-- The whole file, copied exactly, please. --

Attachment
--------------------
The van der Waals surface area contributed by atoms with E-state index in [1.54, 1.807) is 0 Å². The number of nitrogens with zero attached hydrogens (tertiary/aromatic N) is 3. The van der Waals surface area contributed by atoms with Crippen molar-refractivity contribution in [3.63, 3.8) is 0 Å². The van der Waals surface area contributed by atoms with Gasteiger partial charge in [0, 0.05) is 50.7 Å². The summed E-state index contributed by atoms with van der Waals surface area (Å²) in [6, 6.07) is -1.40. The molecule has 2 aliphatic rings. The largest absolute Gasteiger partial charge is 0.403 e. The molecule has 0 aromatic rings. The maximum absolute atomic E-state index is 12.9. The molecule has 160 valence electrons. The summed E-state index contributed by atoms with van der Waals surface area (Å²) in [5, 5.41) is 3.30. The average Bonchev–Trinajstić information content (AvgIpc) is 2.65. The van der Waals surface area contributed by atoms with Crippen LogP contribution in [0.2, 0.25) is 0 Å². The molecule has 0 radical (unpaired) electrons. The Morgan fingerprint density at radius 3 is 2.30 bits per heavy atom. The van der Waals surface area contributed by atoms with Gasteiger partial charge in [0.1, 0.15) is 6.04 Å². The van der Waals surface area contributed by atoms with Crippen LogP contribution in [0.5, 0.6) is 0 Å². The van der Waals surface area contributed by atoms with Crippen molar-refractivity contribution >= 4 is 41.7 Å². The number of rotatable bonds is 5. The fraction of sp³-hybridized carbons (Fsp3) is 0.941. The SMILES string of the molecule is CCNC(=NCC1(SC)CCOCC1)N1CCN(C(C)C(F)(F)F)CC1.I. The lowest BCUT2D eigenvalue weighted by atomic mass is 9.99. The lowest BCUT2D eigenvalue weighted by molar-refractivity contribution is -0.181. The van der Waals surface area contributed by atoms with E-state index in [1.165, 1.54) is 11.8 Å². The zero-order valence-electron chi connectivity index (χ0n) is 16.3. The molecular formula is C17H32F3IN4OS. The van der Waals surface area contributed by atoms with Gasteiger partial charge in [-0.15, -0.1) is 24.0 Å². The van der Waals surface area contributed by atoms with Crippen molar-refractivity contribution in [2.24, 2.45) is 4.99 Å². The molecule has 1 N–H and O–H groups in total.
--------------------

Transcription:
The van der Waals surface area contributed by atoms with E-state index in [1.54, 1.807) is 0 Å². The number of nitrogens with zero attached hydrogens (tertiary/aromatic N) is 3. The van der Waals surface area contributed by atoms with Crippen molar-refractivity contribution in [3.63, 3.8) is 0 Å². The van der Waals surface area contributed by atoms with Gasteiger partial charge in [0, 0.05) is 50.7 Å². The summed E-state index contributed by atoms with van der Waals surface area (Å²) in [6, 6.07) is -1.40. The molecule has 2 aliphatic rings. The largest absolute Gasteiger partial charge is 0.403 e. The molecule has 0 aromatic rings. The maximum absolute atomic E-state index is 12.9. The molecule has 160 valence electrons. The summed E-state index contributed by atoms with van der Waals surface area (Å²) in [5, 5.41) is 3.30. The average Bonchev–Trinajstić information content (AvgIpc) is 2.65. The van der Waals surface area contributed by atoms with Crippen LogP contribution in [0.2, 0.25) is 0 Å². The molecule has 0 radical (unpaired) electrons. The Morgan fingerprint density at radius 3 is 2.30 bits per heavy atom. The van der Waals surface area contributed by atoms with Gasteiger partial charge in [0.1, 0.15) is 6.04 Å². The van der Waals surface area contributed by atoms with Crippen LogP contribution in [0.5, 0.6) is 0 Å². The van der Waals surface area contributed by atoms with Crippen molar-refractivity contribution >= 4 is 41.7 Å². The number of rotatable bonds is 5. The fraction of sp³-hybridized carbons (Fsp3) is 0.941. The SMILES string of the molecule is CCNC(=NCC1(SC)CCOCC1)N1CCN(C(C)C(F)(F)F)CC1.I. The lowest BCUT2D eigenvalue weighted by atomic mass is 9.99. The lowest BCUT2D eigenvalue weighted by molar-refractivity contribution is -0.181. The van der Waals surface area contributed by atoms with E-state index in [1.165, 1.54) is 11.8 Å². The zero-order valence-electron chi connectivity index (χ0n) is 16.3. The molecular formula is C17H32F3IN4OS. The van der Waals surface area contributed by atoms with Gasteiger partial charge in [-0.15, -0.1) is 24.0 Å². The van der Waals surface area contributed by atoms with Crippen molar-refractivity contribution in [2.24, 2.45) is 4.99 Å². The molecule has 1 N–H and O–H groups in total.